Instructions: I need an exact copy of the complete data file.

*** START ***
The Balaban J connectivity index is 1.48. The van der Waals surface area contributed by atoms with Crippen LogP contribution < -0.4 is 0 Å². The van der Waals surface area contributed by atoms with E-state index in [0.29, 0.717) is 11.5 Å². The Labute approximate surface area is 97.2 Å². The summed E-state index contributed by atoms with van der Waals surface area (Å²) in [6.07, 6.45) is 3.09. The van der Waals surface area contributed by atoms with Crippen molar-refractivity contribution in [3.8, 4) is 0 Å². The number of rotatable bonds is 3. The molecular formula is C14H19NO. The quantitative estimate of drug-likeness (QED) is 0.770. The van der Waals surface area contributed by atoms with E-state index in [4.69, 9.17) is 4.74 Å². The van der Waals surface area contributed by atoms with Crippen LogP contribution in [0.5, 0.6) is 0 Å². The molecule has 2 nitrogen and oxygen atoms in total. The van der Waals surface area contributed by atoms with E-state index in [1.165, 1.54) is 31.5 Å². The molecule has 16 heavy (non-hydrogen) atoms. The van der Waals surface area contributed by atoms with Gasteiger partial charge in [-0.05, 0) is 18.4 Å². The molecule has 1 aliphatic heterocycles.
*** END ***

The Balaban J connectivity index is 1.48. The van der Waals surface area contributed by atoms with Crippen LogP contribution < -0.4 is 0 Å². The van der Waals surface area contributed by atoms with E-state index in [0.29, 0.717) is 11.5 Å². The Labute approximate surface area is 97.2 Å². The summed E-state index contributed by atoms with van der Waals surface area (Å²) in [6.07, 6.45) is 3.09. The van der Waals surface area contributed by atoms with Crippen molar-refractivity contribution in [3.8, 4) is 0 Å². The number of rotatable bonds is 3. The molecular formula is C14H19NO. The quantitative estimate of drug-likeness (QED) is 0.770. The van der Waals surface area contributed by atoms with E-state index in [4.69, 9.17) is 4.74 Å². The van der Waals surface area contributed by atoms with Crippen LogP contribution in [0.5, 0.6) is 0 Å². The molecule has 2 nitrogen and oxygen atoms in total. The van der Waals surface area contributed by atoms with E-state index in [1.165, 1.54) is 31.5 Å². The molecule has 16 heavy (non-hydrogen) atoms. The van der Waals surface area contributed by atoms with Gasteiger partial charge in [-0.05, 0) is 18.4 Å². The molecule has 1 aliphatic heterocycles.